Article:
Nevus Araneus (Spider Nevus) Treatment & Management

Updated: May 11, 2018
  • Author: Sarah Sweeney Pinney, MD, FAAD; Chief Editor: Dirk M Elston, MD  more...
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Medical Care

In children, treatment usually is not necessary, and while some lesions resolve spontaneously, others may be permanent. [1] Spider angiomas (nevi araneus) that regress do so over the course of several years.

In young women, lesions often resolve spontaneously within 6 weeks to 9 months after the birth of a child or after discontinuing oral contraceptives. [5]

Numerous lesions associated with liver disease may improve upon treatment of the underlying condition. Reports have described regression after liver transplantation. [6]


Surgical Care

Electrodesiccation and laser treatment both can be effective for bothersome facial spider angiomas. Although the risk of a small scar may be slightly higher with electrodesiccation, good results generally are achieved with either intervention. Although cherry angiomas are different vascular lesions, a rater-blinded randomized controlled study of treatment of those showed very little difference between the results of electrodesiccation versus the pulsed dye or KTP laser. [25] Usually, disappearance of the spider angioma follows electrodesiccation. Recurrences are common.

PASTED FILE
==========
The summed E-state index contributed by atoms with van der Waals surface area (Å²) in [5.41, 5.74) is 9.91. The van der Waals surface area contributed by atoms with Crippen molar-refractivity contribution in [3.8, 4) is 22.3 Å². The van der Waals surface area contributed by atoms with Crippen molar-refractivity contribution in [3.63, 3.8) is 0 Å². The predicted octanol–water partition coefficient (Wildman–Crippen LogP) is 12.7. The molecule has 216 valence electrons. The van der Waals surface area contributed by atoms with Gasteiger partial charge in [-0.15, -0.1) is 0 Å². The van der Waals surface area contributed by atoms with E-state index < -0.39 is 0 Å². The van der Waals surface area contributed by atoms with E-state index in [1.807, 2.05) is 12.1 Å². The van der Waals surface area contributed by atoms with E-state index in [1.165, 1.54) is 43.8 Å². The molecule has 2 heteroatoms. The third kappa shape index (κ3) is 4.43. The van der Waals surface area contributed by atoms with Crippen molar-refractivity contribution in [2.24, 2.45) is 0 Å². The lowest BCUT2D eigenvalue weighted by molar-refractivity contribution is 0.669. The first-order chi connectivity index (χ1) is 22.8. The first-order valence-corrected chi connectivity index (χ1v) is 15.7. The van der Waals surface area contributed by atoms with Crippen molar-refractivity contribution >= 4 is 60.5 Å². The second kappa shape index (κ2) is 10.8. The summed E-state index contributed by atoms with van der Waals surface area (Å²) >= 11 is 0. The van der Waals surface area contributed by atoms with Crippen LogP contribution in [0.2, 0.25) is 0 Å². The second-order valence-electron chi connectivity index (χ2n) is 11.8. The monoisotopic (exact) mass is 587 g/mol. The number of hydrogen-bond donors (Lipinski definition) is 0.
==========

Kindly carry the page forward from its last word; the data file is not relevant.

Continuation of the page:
To perform electrodesiccation, move the blood out of the spider by pressing firmly on the lesion. With continuous pressure, slightly move the finger to one side to expose the central arteriole. Then, gently electrodesiccate the central arteriole. If the arteriole is destroyed, radiating capillaries may not fill. Incompletely destroyed lesions may recur. Vigorous desiccation may cause a pitted scar.

Currently available laser systems may eliminate the lesion completely or achieve only partial clearing. [17, 18, 19, 20, 21, 22, 23, 24] In one study, the rate of initial clearing with the 585-nm pulsed dye laser was 95%. The mean follow-up was 37.9 months. Of the 73% of patients who responded to the follow-up survey, 50 (36%) had experienced recurrence of the lesion. [17] Recurrence appears to be related to the deeper arteriolar component of the lesion, which remains patent. Another study demonstrated that the KTP 532-nm laser cleared or markedly improved 99% of 128 patients with spider angiomas, as well as other superficial vascular lesions, with only minimal adverse effects. [18]

Local anesthesia prior to therapy is optional in adults but advisable in children. Intradermal injection of 0.1-0.2 mL physiological saline solution produces brief complete anesthesia of the site and does not sting on injection. This represents a viable alternative to lidocaine. The central vascular papule has very few nerve endings. Rather than intradermal anesthesia injection, a 30-gauge needle can be inserted directly into the central papule. Anesthesia is flushed into the spider angioma, producing less pain.

See Laser Treatment of Acquired and Congenital Vascular Lesions and Laser Treatment of Benign Pigmented Lesions.



No preventive measures are known for spider angioma (nevus araneus).